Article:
Part 1: “It would help if you accepted you were bipolar.”

Man, a lot’s been happening lately. Not the least of which is that the WordPress iPhone app finally got all of its showstopper bugs fixed. It only took 6 versions, and I had no idea how much I depend on it when I commute every workday.

But let’s get on with the IRL events. Here’s a quick summary before we get on to the Pill That Changed My Life (For Now):

Some weeks ago, I talked to my bartender. I know now that I’m in denial about a lot of things, and he finally convinced me that meditation and relaxation techniques are the way to go. If I can ever get my head on straight.

This was not going to happen soon. My next appointment with him was, at the time, over a month later due to scheduling hell, but it’s unlikely it would have helped if it came earlier, because my extended up cycle started.

The thing about bipolar… is that there are the immediate fast cycling parts, but there are also the more extended up and down cycles. Manic and depressive, if you will. They’re like the supporting bass and drums in a song while the fast cycling is the melody screaming guitar riffs across your brain.

So I had a manic cycle start. This was characterized by 12 to 16 hour days spent on work, working over weekends, taking on extra load, etc. I threw myself into work and it felt great. I thought, “I’m finally normal!” while not noticing that no one else worked that long. Not even the workaholics.

The thing about extended manic cycles is that they don’t last forever. After the high comes the crash. And as they say, the higher…

I crashed hard. To those without bipolar, or who are in denial that they really are bipolar, this sounds melodramatic. I don’t feel like justifying this to people, other than to say it’s like having the worst day in your life—the kind where your pet of 10 years died, and then the grandparent you love died, and then you ended up with an insanely high insurance premium after you crashed into a tree because you were crying so hard after the funeral, and your car is now a totaled mess. ((Alternatively, at least in my case, it would be like the day I lost my TA position in University with $4k in the bank, parents who were stalking me with intent to murder, getting a call from someone I thought was a friend and who was now telling me he sold my suppressed information to my parents for my own good, and then they arrived. And then It Got Worse.))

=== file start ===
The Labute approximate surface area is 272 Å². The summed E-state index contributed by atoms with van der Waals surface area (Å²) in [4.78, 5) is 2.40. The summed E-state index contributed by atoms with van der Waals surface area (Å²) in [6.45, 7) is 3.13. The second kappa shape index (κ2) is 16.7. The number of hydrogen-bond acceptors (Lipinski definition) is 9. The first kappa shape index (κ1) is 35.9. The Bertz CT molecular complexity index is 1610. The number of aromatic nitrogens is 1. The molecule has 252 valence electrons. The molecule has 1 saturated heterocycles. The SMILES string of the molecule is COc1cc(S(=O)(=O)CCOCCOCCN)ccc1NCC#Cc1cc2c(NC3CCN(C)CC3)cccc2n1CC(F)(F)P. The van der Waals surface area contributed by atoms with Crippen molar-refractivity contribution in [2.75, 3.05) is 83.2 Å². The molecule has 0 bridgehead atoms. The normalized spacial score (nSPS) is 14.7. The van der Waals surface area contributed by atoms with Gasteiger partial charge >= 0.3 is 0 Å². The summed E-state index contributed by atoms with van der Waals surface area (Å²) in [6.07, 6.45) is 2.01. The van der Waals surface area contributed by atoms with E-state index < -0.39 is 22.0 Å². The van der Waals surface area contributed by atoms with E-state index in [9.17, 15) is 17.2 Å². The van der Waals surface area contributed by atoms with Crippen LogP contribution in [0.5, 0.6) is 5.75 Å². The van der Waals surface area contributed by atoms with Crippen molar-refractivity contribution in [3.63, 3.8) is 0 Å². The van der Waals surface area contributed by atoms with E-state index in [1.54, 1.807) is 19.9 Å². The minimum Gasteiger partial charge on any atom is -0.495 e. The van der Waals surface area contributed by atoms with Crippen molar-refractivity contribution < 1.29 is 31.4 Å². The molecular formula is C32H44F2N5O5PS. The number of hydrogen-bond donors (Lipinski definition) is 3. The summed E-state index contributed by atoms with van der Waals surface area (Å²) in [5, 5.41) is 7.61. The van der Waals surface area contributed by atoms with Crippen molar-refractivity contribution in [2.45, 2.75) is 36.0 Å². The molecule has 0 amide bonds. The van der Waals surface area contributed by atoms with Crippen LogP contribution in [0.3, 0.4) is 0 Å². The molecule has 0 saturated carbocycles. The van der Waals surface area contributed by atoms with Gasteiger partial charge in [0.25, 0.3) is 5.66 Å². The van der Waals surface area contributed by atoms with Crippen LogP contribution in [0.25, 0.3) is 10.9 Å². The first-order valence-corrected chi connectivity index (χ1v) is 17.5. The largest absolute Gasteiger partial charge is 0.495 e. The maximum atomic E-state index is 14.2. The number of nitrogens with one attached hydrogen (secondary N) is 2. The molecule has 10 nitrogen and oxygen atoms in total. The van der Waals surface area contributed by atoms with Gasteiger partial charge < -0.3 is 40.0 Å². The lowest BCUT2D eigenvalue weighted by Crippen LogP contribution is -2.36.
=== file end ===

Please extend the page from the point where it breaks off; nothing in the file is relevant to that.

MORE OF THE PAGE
But it’s worse, because there’s no stimuli that would have made you feel that horrible, and yet you do.

See how crazy-making that is? And may the gods help you if this mood is similar enough to a real bad day like that for the PTSD to start coming out to play.

Anyways, it got so bad over the course of just two days that I ended up calling for an emergency appointment with the candyman. The conversation I had with him can be summed up as this:

Me: *sobbing*
Candyman: You know, it would help if you accepted that you are bipolar.
Me: Ok.
Candyman: … Really?

Yeah, it only took seven years for me to get to that point.

So then I got a new medication (on top of the Lamictal and Buspar): something called Abilify. It’s one of the newer anti-psychotics, but also happens to have other effects. He put me on 2mg, such a small amount that I doubted it would have much effect, if any.

Last words, people. Last words.

I’ll write about that part of the adventure later. Despite happening over just a few days, it is jam-packed with terror, delight, and flying away on a wing and prayer.

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